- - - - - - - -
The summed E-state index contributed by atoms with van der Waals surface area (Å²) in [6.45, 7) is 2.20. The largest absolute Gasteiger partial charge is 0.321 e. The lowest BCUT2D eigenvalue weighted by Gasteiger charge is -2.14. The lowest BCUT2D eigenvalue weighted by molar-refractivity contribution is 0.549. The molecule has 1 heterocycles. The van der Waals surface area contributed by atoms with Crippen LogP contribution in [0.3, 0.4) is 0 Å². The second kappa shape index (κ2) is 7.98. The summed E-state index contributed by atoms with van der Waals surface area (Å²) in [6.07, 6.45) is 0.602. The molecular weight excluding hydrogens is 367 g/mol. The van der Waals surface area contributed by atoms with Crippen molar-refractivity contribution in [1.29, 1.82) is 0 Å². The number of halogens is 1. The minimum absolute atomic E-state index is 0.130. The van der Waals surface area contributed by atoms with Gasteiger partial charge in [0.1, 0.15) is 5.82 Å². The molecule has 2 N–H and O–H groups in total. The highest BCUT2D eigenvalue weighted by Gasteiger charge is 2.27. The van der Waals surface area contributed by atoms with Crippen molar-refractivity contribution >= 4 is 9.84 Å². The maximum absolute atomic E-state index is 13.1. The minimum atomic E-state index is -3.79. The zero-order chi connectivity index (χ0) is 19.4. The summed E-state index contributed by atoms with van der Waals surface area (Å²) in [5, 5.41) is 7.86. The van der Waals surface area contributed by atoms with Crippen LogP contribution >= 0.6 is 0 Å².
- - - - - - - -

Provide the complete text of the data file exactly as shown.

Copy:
The summed E-state index contributed by atoms with van der Waals surface area (Å²) in [6.45, 7) is 2.20. The largest absolute Gasteiger partial charge is 0.321 e. The lowest BCUT2D eigenvalue weighted by Gasteiger charge is -2.14. The lowest BCUT2D eigenvalue weighted by molar-refractivity contribution is 0.549. The molecule has 1 heterocycles. The van der Waals surface area contributed by atoms with Crippen LogP contribution in [0.3, 0.4) is 0 Å². The second kappa shape index (κ2) is 7.98. The summed E-state index contributed by atoms with van der Waals surface area (Å²) in [6.07, 6.45) is 0.602. The molecular weight excluding hydrogens is 367 g/mol. The van der Waals surface area contributed by atoms with Crippen molar-refractivity contribution in [1.29, 1.82) is 0 Å². The number of halogens is 1. The minimum absolute atomic E-state index is 0.130. The van der Waals surface area contributed by atoms with Gasteiger partial charge in [0.1, 0.15) is 5.82 Å². The molecule has 2 N–H and O–H groups in total. The highest BCUT2D eigenvalue weighted by Gasteiger charge is 2.27. The van der Waals surface area contributed by atoms with Crippen molar-refractivity contribution >= 4 is 9.84 Å². The maximum absolute atomic E-state index is 13.1. The minimum atomic E-state index is -3.79. The zero-order chi connectivity index (χ0) is 19.4. The summed E-state index contributed by atoms with van der Waals surface area (Å²) in [5, 5.41) is 7.86. The van der Waals surface area contributed by atoms with Crippen LogP contribution >= 0.6 is 0 Å².